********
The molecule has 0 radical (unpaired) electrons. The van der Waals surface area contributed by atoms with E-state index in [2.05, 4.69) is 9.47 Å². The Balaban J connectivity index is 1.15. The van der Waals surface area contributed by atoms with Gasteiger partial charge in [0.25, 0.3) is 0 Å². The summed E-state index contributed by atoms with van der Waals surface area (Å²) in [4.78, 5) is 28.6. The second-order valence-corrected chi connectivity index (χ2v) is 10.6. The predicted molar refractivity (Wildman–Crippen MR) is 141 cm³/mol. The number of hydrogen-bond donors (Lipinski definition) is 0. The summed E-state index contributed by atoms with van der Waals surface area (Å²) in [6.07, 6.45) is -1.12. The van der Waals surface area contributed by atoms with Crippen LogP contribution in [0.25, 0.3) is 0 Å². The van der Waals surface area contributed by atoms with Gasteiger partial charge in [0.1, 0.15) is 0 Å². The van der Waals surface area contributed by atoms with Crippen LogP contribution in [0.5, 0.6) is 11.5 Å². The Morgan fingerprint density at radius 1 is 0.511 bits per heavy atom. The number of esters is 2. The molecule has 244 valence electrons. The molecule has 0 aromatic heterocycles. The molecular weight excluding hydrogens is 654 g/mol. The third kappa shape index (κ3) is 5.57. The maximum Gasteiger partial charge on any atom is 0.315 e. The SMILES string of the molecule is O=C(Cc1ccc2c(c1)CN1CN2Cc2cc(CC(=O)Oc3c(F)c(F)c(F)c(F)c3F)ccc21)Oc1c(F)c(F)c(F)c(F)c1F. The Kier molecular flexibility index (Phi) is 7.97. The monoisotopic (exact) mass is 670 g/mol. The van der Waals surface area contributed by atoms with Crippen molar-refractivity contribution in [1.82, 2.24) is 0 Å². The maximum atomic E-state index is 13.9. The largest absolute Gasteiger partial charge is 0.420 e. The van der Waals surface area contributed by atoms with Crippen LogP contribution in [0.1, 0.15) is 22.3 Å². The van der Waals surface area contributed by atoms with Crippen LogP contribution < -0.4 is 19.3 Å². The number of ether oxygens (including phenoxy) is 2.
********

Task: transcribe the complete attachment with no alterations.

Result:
The molecule has 0 radical (unpaired) electrons. The van der Waals surface area contributed by atoms with E-state index in [2.05, 4.69) is 9.47 Å². The Balaban J connectivity index is 1.15. The van der Waals surface area contributed by atoms with Gasteiger partial charge in [0.25, 0.3) is 0 Å². The summed E-state index contributed by atoms with van der Waals surface area (Å²) in [4.78, 5) is 28.6. The second-order valence-corrected chi connectivity index (χ2v) is 10.6. The predicted molar refractivity (Wildman–Crippen MR) is 141 cm³/mol. The number of hydrogen-bond donors (Lipinski definition) is 0. The summed E-state index contributed by atoms with van der Waals surface area (Å²) in [6.07, 6.45) is -1.12. The van der Waals surface area contributed by atoms with Crippen LogP contribution in [0.25, 0.3) is 0 Å². The van der Waals surface area contributed by atoms with Gasteiger partial charge in [0.1, 0.15) is 0 Å². The van der Waals surface area contributed by atoms with Crippen LogP contribution in [0.5, 0.6) is 11.5 Å². The Morgan fingerprint density at radius 1 is 0.511 bits per heavy atom. The number of esters is 2. The molecule has 244 valence electrons. The molecule has 0 aromatic heterocycles. The molecular weight excluding hydrogens is 654 g/mol. The third kappa shape index (κ3) is 5.57. The maximum Gasteiger partial charge on any atom is 0.315 e. The SMILES string of the molecule is O=C(Cc1ccc2c(c1)CN1CN2Cc2cc(CC(=O)Oc3c(F)c(F)c(F)c(F)c3F)ccc21)Oc1c(F)c(F)c(F)c(F)c1F. The Kier molecular flexibility index (Phi) is 7.97. The monoisotopic (exact) mass is 670 g/mol. The van der Waals surface area contributed by atoms with Crippen molar-refractivity contribution in [1.82, 2.24) is 0 Å². The maximum atomic E-state index is 13.9. The largest absolute Gasteiger partial charge is 0.420 e. The van der Waals surface area contributed by atoms with Crippen LogP contribution in [0.1, 0.15) is 22.3 Å². The van der Waals surface area contributed by atoms with Crippen LogP contribution < -0.4 is 19.3 Å². The number of ether oxygens (including phenoxy) is 2.